I have had this idea for a while now. It seems a strange one at first, a kind of weird overkill that originally doesn’t seem particularly feasible, but I reckon it could work. The idea takes a lot from San Francisco, where the F-Line has operated enormously successfully for the last 15 or so years. Basically, it involves bringing trams back to Auckland. In particular, for them to run along Queen Street and Tamaki Drive, providing both a commuter service for people living in the eastern suburbs (which is a reasonably popular series of bus routes, although I’ve never caught any because it’s not that obvious where the route starts and finishes) and also a great tourist attraction.

Now there’s actually nothing particularly new about the idea of running trams along Queen Street. In fact, Auckland’s suburban development was largely dependent on the tram system – which first opened in 1900. Most of the bus routes that link the CBD with parts of the isthmus are the remnants of tram routes that used to run throughout the city. While we never had a system approaching the complexity and vastness of American cities such as Boston and New York, for Auckland’s size the tram system was fairly significant. It reached as far as Onehunga, Avondale and Ellerslie. The layout of streets in areas served by trams was largely a result of their presence, with a semi-grid format allowing quick access to the main arterial routes for as many people as possible. Most of these routes fed into Queen Street, which truly was the tram hub of the city, as a photo from 1919 below shows:


Auckland’s transportation heritage isn’t particularly well celebrated. Sure, we have MOTAT (the Museum of Transport and Technology), and a tourist tram line running between the two halves of this museum, but apart from that our general attitude towards transportation has been ‘out with the old, in with the new’. Classic examples of this include having an incredibly grand railway station which has been neglected to the point where it can’t even be used as student accommodation any longer as it was pretty much falling apart, the removal of the whole tram system in the 1950s, and the way the Newmarket train station building has been ‘hidden somewhere’. Bringing back trams to Auckland’s CBD would be a great way to celebrate our transportation heritage in my opinion. MOTAT continues to have a large number of old heritage trams, while I am sure there are many others out there somewhere just awaiting a reason to be restored to their former glory. San Francisco uses restored trams from all around the USA, and also some that have been imported from Milan in Italy, to fulfil its demand. I’m sure that Auckland could pull off something similar.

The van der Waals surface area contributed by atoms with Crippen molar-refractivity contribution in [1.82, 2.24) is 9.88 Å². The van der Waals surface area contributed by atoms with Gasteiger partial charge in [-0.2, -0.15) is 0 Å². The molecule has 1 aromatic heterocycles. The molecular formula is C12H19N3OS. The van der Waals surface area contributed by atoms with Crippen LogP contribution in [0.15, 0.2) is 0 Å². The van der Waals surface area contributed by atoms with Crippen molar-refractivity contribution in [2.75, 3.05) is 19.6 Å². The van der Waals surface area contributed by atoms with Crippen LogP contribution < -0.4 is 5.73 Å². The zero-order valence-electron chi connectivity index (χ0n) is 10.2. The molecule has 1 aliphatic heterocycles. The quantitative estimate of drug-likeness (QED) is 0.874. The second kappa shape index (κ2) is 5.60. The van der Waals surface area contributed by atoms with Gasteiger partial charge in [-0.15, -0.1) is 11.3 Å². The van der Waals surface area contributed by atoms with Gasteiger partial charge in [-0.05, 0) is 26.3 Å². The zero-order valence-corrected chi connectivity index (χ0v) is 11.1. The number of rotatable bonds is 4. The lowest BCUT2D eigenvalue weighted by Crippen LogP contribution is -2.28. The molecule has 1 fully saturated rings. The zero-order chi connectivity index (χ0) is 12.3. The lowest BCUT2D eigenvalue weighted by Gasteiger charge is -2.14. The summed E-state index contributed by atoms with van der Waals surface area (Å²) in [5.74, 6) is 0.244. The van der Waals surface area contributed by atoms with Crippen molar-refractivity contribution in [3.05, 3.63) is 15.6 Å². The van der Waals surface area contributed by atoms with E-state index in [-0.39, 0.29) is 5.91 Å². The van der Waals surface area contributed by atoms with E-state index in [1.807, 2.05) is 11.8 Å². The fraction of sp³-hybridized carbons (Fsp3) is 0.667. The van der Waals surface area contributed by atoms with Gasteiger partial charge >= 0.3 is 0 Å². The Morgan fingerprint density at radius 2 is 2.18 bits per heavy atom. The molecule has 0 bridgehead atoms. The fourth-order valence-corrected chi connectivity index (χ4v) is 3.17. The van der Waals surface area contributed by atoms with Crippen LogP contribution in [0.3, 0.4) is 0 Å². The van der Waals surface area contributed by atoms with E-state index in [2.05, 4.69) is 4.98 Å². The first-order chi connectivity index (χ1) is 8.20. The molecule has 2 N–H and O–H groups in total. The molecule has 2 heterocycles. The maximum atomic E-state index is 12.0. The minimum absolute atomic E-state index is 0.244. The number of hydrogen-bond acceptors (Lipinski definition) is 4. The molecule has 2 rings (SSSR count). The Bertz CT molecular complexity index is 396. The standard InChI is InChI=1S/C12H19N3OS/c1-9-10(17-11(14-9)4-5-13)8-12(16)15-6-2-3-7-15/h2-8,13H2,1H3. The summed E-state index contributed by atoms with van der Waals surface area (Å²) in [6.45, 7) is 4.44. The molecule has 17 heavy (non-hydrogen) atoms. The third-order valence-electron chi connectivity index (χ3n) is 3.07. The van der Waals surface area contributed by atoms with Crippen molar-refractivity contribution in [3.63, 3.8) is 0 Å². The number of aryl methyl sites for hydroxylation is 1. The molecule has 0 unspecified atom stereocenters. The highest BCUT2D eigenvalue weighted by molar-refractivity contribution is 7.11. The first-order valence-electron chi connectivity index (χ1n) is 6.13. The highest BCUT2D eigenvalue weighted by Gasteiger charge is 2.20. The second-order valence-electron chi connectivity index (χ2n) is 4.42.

However, although the heritage reasons for this idea are important, in the end it should be mainly looked at as a way to improve transportation access in and around the parts of Auckland where it would travel. In my opinion, Queen Street does suffer from having too many buses run along it. Until we have all our buses being quiet and non-polluting, they are somewhat of a blight on what should be a predominantly pedestrian focused street. Whilst it is obvious that many buses will need to continue to use Queen Street, hopefully a tram route which travels along its entire length would mean that routes which begin and end on Queen Street might not have to run along its entire length. Secondly, the route along Tamaki Drive out to Mission Bay and St Heliers is one of Auckland’s most scenic. Driving along there certainly makes me happy to live in this city, particularly on a nice sunny day. On weekends there is significant congestion trying to get through Mission Bay, simply because there are so many people there. I haven’t yet caught a bus along Tamaki Drive on the weekend, but I am guessing that they would be pretty popular. During the week I also imagine that it’s a fairly popular bus route for commuters, and also for tourists visiting Kelly Tarlton’s, Mission Bay or St Helier’s Beach.

The map below shows the route of my proposed tram line:


But why a tram? Isn’t it going to be super-expensive? Yes I certainly agree there will be a reasonably significant cost in establishing this line. Tracks would need to be laid, the roads might need widening in areas (particularly along Tamaki Drive) and there would need to be overhead wires too. However, in my opinion the success of this route is dependent on it being a tram and not just another bus route. Riding the tram would be part of the experience, and therefore it would capture a LOT of tourists, and also Aucklanders travelling around their city for play on weekends, or to get to work during the week. Because a tram has fixed infrastructure, people have some faith in knowing where the tram they get on is going to go – the simplicity of the single route would attract a lot of people who would normally not be bothered with public transport and just take their car. In fact, if there has been a problem with the F Line in San Francisco, it is that the line has been FAR too popular. The operators of the line, MUNI, are scrambling to ensure they have enough streetcars, as the line has been enormously popular with tourists and local alike.

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